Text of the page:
Growing up with a name unique like mine was sometimes a double edged sword. When I was a child, I cringed every time I had to start a new school year, a new class with a new teacher to butcher the pronunciation. It became a routine I got accustomed to…
Teacher: “Is Nirvana Ottero here”
Me: “It’s Navani, NA-VON -NEE” no r
Teacher: “oh ok, Nirvani, got it”
I mean it seemed simple enough to enunciate, it was spelled how it sounded, at least anyone of Latin heritage got it. Then again I grew up in Poughkeepsie NY, Latin population of .5 percent. I literally was related to all the Puerto Ricans that lived there.
Besides having the responsibility of correcting the spelling and pronunciation of my name to the world, I was also lonely in being the only person with it. Whenever I would scour gift shops on field trips for a keychain with my name on it, I would have no such luck. I would go my entire childhood without any personalized paraphernalia to adorn the walls of my room. I would never identify with any characters in any of the books I would spend countless hours reading. That coupled with the fact the fact that I had no middle name to accompany the strange first one didn’t make me feel unique but rather weird instead.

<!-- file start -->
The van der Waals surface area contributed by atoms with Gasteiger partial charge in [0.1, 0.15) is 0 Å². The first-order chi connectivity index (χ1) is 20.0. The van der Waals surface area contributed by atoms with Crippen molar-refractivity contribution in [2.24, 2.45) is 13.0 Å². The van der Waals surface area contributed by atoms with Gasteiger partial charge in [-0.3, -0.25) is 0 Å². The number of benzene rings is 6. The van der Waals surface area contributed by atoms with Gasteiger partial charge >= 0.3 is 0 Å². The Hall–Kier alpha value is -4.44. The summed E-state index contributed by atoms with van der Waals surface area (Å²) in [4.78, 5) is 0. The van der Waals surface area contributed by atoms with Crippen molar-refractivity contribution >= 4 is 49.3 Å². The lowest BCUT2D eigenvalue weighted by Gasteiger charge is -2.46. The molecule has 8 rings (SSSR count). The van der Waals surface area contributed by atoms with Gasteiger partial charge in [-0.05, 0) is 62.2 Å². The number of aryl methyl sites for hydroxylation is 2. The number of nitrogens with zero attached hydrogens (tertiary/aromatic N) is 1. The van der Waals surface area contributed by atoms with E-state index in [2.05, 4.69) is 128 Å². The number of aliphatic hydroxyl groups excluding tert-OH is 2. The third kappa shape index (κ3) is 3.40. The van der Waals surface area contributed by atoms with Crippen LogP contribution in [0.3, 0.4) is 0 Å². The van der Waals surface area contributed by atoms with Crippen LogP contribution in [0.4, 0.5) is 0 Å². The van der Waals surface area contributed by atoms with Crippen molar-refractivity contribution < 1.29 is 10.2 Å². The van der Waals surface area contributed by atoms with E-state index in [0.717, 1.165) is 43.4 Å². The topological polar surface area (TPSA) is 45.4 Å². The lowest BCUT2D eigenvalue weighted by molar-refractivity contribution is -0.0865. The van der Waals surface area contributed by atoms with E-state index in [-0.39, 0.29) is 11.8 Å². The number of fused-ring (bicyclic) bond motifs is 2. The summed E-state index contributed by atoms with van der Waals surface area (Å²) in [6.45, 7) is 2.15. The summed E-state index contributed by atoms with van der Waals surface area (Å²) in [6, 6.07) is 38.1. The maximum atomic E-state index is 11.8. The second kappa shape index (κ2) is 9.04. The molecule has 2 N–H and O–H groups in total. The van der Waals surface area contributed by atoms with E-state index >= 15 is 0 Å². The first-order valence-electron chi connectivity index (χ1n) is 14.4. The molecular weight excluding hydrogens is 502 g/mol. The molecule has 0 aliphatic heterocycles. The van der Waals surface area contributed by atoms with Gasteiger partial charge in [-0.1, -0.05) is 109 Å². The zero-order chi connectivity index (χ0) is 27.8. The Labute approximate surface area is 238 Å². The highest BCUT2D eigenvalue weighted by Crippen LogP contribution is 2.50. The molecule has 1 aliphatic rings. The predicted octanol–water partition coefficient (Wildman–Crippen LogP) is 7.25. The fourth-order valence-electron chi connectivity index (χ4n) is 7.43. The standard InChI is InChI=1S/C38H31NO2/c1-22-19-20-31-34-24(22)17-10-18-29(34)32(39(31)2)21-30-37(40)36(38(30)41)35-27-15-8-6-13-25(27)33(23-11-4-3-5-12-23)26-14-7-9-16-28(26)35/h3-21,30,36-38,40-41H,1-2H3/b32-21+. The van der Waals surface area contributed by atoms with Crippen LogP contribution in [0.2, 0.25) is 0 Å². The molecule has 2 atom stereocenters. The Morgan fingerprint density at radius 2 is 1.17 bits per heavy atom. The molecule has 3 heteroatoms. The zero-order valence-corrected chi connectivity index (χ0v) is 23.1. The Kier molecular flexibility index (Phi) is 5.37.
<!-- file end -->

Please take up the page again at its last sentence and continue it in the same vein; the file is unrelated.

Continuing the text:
Me: “Mami why did you have to name me something so weird, why couldn’t I have a normal name people can pronounce?”
Mami: “Because I didn’t want you to be like everybody else. You are special and unique just like your name”
Apparently, being born in the late seventies to a hippie-esque mom meant getting inspiration from the strangest places. She was reading a book on Hawaii when she came across the name Navani – which means heaven-sent in Hawaiian. After learning that I had a new sense of pride in my name and what it stood for. Cut to high school and then college where I would introduce myself and then happily share the meaning behind my name when people immediately asked about it. This then led to many people saying “wow that’s different; I’m going to name my daughter that one day”
I of course never believed them. I would smile and laugh it off, suddenly happy to not know anyone else with the same name as myself. It became who I was… the girl with the unique name, followed by the Latino surname. My name was my identity and I held on tight to it.
I recently got back in contact with a high school buddy who informed me another classmate recently had a baby. She had a baby girl, and she named her Navani. I was so touched! Touched beyond words, just like I was the other three times I had someone tell me they too named their daughter after me. Who knew a part of me could touch someone else’s life that way? It is a wonderful feeling, well worth the grade school torture lol.
Thanks to Jesus for inspiring me to recollect on the story of my name with his blog.
Oh, and thanks to my cuz Christian for getting me my first of many monogrammed items lol.